The Lawrence Eagle Tribune recently reported that twenty-seven year old Luis Nunez of Lawrence Massachusetts has been charged with possession of maijuana with intent to distribute, possession of marijuana with intent to distribute, possession of cocaine with intent to distribute in a school zone, possession of cocaine with intent to distribute and resisting arrest. According to the Tribune, police responded to the area of Bennington Street and saw a parked car and heard loud music coming from inside. Apparently, a man was seen dancing in the Bennington Street area.
The paper indicated that when the police checked Nunez’s pockets they found a substance that they believe is cocaine. When the defendant was being booked at the police station the authorities claim that he was in possession of three small bags of what they think is marijuana. The defendant was charged with the above described drug related crimes and resisting arrest.
Although all of the facts of this case are not known at this time, it appears that the defense should examine the circumstances that led up to the police “finding” the alleged controlled substance in the defendant’s pocket. The Fourth Amendment to The United States Constitution protects individuals from unreasonable searches and seizures. In other words, individuals in this country enjoy a reasonable expectation or privacy relative to their person, home and other protected areas such as in their office and car. Here, Nunez had an expectation of privacy on his “person” unless the government can demonstrate that the authorities had probable cause that Nunez was committing, had committed or was about to commit a crime. Another exception could arguably be that there were “exigent” circumstances that eliminate the need for the police to get a warrant before searching Nunez. These circumstances generally include a situation in which the officers are in fear for their safety or for the safety of others. Based on the available information from this article, it does not appear that there was any indication that Nunez was armed or dangerous thus, this is likely not an exception that would apply to the facts in this case.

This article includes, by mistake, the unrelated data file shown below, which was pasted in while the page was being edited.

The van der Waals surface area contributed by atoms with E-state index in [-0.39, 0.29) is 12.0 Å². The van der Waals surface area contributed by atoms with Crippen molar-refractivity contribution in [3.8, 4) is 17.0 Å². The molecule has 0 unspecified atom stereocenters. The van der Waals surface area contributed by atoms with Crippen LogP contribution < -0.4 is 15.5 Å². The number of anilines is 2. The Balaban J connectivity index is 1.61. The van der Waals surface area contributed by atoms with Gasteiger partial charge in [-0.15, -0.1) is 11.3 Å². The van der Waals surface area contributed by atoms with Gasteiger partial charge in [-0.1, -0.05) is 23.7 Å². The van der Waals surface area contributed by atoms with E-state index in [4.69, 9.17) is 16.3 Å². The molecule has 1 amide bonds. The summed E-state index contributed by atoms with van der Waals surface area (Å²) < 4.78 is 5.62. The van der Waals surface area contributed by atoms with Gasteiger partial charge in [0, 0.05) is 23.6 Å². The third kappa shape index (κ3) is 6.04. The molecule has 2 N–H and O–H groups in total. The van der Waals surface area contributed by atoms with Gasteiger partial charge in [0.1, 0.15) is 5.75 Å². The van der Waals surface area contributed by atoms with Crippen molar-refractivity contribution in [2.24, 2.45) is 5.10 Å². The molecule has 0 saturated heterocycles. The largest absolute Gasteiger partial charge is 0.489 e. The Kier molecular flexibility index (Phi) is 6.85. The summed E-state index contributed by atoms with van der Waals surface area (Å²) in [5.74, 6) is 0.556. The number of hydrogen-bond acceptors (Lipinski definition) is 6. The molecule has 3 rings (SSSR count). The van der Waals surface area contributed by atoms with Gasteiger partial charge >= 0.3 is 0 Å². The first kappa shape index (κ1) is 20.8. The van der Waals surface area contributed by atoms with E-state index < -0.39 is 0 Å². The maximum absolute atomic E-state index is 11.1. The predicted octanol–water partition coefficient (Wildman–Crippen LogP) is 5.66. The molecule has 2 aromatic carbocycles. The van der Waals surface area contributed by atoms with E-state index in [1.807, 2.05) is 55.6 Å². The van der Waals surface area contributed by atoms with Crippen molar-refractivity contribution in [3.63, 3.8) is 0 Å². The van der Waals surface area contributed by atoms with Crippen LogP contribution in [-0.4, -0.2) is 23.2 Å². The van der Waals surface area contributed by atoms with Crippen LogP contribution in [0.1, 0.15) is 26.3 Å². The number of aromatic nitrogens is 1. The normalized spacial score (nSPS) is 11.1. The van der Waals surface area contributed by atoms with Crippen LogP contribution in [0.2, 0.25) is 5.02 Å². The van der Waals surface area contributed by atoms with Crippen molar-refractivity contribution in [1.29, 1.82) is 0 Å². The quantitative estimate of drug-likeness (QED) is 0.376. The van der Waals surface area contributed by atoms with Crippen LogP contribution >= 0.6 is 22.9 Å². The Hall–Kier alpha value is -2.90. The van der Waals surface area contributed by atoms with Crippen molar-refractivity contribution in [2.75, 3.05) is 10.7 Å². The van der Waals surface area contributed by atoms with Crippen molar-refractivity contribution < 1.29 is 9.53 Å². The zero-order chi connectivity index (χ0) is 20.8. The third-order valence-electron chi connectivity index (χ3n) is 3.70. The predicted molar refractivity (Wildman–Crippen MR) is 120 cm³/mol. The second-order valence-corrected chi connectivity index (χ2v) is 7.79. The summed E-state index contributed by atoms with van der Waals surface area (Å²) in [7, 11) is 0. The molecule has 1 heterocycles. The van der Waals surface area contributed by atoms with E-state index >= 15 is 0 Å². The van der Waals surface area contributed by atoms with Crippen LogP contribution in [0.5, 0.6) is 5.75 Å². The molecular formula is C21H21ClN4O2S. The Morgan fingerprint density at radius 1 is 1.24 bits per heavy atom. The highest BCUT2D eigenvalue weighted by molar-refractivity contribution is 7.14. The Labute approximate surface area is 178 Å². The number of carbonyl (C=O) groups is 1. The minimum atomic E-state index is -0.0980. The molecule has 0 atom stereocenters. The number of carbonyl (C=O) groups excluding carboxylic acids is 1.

An experienced Massachusetts Criminal defense lawyer would likely file a motion to suppress in this case. The defendant could move to suppress the stop and search of the defendant at the Bennington Street area and the search of him during the booking process. The defendant may claim that the fact that the police were called to Bennington Street did not justify them searching Nunez’s pockets. In fact, depending on the circumstances, once the police arrived and saw the defendant, they could have just told him to turn down the music and be on this way. Even though there was apparently music coming from the car, the defendant was not charged with any criminal or civil violations relative to the operation of the vehicle. Thus, a viable argument could be made that the police had no right to search Nunez at the scene. If the search at the scene it held to be unconstitutional then the marijuana confiscated from the search of Nunez at the police station would also likely be suppress as “fruits of the poisonous” tree.
Our Attorney has successfully defended clients charged with drug offenses. She routinely files discovery motions and motions to suppress stops and searches in cases in which clients are charged with drug offenses that involved police stopping an individual and searching him or her. If you have been charged with a drug related crime and want experience and good results on your side contact Our Attorney and she will get back to you immediately.